Team Sky will return to the Tour de France next year stronger and with renewed focus, the squad’s principal Dave Brailsford has said after the outfit suffered a dismal series of setbacks at the 2014 event.
The British-based WorldTour team had its worst result at the race since its season debut in 2010, with riders crashing out, falling ill and failing to feature in stage wins or the overall classification.
The race started well, with Froome keeping out of trouble in the opening stages in Britain until he crashed heavily on stage four, and then twice in the following day’s wet, cobbled stage, forcing him to retire. ‘Plan B’ Richie Porte immediately took up the reins, but faded badly when the race hit the mountains and a chest infection set in. The team’s woes continued with Xabier Zandio dropping out on stage six.
Although several of the teams riders got into escapes in latter stages, none found success. Spaniard Mikel Nieve ended up the team’s highest-placed rider overall, in 18th and 46 minutes and 31 second adrift of race winner Vincenzo Nibali (Astana).
“We came into the Tour with high hopes but after five days we lost Chris, which was a blow because we believed he could win the race,” said Brailsford. “Then we had Richie [Porte] in second place as we headed into the first rest day, but things didn’t go well for him either during the second half of the Tour.
“We’ve won a lot at Team Sky, and at some point you can’t keep winning. That’s disappointing, but sustaining success is different than trying to achieve it the first time around, and there’s a lot of learnings we can take from that.”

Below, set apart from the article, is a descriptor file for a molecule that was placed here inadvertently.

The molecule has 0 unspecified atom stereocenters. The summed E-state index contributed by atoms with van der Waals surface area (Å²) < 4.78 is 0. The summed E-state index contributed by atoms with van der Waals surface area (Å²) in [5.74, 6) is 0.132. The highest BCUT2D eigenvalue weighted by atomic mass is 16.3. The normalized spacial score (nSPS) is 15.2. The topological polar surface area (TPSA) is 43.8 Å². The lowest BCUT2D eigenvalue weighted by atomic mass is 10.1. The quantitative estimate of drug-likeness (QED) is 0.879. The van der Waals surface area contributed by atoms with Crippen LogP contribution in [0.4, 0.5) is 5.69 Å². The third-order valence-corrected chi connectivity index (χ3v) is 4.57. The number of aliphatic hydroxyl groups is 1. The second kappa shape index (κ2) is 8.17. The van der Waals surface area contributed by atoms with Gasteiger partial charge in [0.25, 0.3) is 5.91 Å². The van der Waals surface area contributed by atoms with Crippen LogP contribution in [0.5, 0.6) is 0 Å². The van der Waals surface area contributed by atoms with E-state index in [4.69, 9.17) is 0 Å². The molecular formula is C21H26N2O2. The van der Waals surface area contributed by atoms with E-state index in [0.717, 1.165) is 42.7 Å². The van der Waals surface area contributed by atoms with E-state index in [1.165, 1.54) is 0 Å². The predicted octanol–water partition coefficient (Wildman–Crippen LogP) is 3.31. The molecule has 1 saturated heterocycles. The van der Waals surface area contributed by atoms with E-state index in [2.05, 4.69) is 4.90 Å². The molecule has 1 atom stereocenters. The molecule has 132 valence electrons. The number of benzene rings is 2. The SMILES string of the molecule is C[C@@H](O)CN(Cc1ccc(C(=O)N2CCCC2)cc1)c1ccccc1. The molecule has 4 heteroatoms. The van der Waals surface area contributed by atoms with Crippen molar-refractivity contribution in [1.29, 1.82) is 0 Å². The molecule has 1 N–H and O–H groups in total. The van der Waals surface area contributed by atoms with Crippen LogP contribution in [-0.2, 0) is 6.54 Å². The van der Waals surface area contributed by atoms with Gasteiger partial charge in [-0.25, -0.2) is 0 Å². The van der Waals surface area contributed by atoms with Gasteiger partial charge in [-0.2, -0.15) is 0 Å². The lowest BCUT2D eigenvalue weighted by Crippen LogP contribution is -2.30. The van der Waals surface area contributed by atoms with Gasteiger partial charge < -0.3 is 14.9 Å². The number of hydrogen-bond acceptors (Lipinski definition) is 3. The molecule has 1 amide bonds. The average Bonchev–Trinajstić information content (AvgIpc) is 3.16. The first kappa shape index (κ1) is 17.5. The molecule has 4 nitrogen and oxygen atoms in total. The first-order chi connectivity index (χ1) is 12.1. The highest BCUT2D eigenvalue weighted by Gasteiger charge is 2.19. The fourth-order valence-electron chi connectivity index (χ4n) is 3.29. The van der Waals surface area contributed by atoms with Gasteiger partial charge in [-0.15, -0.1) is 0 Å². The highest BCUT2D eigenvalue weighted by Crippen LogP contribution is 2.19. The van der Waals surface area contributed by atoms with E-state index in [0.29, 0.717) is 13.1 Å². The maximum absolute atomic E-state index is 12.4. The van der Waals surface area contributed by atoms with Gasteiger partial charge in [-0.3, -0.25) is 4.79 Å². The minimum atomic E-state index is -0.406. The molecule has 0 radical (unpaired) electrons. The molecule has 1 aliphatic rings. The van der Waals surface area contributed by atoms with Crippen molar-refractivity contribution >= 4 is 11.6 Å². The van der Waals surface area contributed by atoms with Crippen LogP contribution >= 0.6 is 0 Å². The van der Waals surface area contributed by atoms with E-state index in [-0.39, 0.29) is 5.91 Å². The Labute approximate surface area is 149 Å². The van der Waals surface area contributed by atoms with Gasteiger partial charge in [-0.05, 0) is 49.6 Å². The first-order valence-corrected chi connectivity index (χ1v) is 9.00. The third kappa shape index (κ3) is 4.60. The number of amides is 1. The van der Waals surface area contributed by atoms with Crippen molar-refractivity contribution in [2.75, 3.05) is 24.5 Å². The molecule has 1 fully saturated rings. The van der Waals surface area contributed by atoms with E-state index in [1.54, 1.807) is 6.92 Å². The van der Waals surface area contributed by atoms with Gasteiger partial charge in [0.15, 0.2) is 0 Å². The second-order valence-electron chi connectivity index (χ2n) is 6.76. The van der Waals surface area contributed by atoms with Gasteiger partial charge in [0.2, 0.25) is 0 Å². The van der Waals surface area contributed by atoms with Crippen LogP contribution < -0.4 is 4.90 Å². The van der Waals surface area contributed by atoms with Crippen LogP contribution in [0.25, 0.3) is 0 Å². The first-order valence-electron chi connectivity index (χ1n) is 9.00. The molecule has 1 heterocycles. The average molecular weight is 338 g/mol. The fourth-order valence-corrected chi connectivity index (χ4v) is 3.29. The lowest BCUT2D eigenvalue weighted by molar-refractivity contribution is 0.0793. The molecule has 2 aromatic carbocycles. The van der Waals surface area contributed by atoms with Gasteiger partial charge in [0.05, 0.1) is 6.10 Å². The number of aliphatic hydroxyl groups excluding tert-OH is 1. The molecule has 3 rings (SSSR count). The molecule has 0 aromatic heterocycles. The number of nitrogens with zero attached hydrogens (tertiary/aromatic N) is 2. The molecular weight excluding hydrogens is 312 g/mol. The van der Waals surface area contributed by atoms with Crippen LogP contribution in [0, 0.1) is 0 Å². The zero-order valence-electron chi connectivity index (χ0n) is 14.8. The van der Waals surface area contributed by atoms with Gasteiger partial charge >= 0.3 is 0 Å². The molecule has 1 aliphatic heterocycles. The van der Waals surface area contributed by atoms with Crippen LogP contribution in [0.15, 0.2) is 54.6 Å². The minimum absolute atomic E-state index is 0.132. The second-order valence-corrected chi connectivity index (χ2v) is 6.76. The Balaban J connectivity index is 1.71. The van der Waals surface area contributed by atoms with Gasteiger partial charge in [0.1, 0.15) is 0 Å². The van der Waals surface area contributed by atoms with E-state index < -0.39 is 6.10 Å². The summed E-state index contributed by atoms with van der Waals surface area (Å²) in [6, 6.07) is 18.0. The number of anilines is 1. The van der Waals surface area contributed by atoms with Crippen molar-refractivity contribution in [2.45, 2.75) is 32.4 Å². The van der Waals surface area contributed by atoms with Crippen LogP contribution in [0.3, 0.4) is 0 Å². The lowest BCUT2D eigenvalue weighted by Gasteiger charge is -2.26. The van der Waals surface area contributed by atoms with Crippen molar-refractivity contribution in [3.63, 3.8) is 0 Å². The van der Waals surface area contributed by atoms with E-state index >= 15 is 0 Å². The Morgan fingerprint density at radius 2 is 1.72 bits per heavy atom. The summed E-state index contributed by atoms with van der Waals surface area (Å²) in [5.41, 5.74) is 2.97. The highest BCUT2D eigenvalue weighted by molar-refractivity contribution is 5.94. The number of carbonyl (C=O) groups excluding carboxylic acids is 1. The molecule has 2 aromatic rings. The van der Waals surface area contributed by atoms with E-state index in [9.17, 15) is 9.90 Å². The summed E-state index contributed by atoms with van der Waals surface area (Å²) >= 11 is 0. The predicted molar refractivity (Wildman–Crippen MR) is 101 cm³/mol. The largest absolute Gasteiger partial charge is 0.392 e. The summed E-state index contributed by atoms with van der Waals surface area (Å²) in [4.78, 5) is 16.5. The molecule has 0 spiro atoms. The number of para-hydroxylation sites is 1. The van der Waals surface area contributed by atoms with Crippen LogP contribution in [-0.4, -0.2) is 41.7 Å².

Brailsford says that Froome has travelled to America to rest and recover from his fractured wrist and hand, but had still been following the team’s progress during the race and is already looking ahead to next year.
“This setback has made him very, very hungry, and more determined than ever to come back next year and fight for that yellow jersey again.”
Froome may now aim for the Vuelta a Espana, which starts on August 23.
One thing Brailsford has not addressed is the lack of British riders included in the team’s Tour line-up despite the British start: with only Froome and Geraint Thomas included. Over the weekend at the Commonwealth Games, Peter Kennaugh – who was a key helper in Froome’s win last year but not selected to ride this year – said that Sky needs to put more faith in some of its riders.
“I feel like I’ve already proved what I can do, I don’t feel like I need to prove myself anymore. It’s starting to get frustrating when the team says things like ‘you need to go and prove yourself’”. Newly-crowned British road race champion Kennaugh won the Tour of Austria while his team mates were riding in France.
Wiggins was another rider not selected for the 2014 Tour, and has since said that he wants to switch his focus to the track ahead of the 2016 Olympic Games and get away from the ‘politics’ of road racing. His long-running spat with Froome has been widely reported, not least in Froome’s own autobiography.
“The road is quite cut-throat. The track feels more like a family and a closer-knit group of people. That will probably be it for the Grand Tours. I can’t imagine doing that now,” Wiggins told the BBC.
Since Wiggins made those remarks, Brailsford has said that Sky is discussing Wiggins’ future with the team beyond when his current contract expires at the end of the season.
“He has made it quite clear he wants to go through to the Rio Games and ride,” Brailsford said. “And we are talking with his management team and how we can support that and try and make that happen. We will continue with those discussions.”
Sky’s troubles were made worse with the announcement during the Tour that the team’s Jonathan Tiernan-Locke had been suspended for two years due to a doping infringement relating to tests taken in 2012 before he joined the squad. Tiernan-Locke’s Sky contract was terminated immediately.
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